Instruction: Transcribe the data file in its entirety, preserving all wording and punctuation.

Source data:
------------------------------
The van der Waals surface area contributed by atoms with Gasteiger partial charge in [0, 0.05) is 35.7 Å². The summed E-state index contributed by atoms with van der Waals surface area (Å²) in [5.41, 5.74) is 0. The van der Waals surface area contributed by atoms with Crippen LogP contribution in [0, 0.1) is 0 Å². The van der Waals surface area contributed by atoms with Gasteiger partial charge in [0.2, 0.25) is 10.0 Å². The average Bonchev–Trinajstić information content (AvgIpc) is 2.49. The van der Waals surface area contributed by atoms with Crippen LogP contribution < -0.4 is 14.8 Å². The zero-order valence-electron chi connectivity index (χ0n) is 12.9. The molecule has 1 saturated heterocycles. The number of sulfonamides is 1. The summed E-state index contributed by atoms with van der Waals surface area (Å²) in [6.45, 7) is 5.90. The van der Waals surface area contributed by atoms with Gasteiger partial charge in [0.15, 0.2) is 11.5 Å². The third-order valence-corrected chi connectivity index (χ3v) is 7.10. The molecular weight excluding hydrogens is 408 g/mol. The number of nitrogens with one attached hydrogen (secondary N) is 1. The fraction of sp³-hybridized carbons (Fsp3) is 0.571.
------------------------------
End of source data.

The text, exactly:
The van der Waals surface area contributed by atoms with Gasteiger partial charge in [0, 0.05) is 35.7 Å². The summed E-state index contributed by atoms with van der Waals surface area (Å²) in [5.41, 5.74) is 0. The van der Waals surface area contributed by atoms with Crippen LogP contribution in [0, 0.1) is 0 Å². The van der Waals surface area contributed by atoms with Gasteiger partial charge in [0.2, 0.25) is 10.0 Å². The average Bonchev–Trinajstić information content (AvgIpc) is 2.49. The van der Waals surface area contributed by atoms with Crippen LogP contribution < -0.4 is 14.8 Å². The zero-order valence-electron chi connectivity index (χ0n) is 12.9. The molecule has 1 saturated heterocycles. The number of sulfonamides is 1. The summed E-state index contributed by atoms with van der Waals surface area (Å²) in [6.45, 7) is 5.90. The van der Waals surface area contributed by atoms with Gasteiger partial charge in [0.15, 0.2) is 11.5 Å². The third-order valence-corrected chi connectivity index (χ3v) is 7.10. The molecular weight excluding hydrogens is 408 g/mol. The number of nitrogens with one attached hydrogen (secondary N) is 1. The fraction of sp³-hybridized carbons (Fsp3) is 0.571.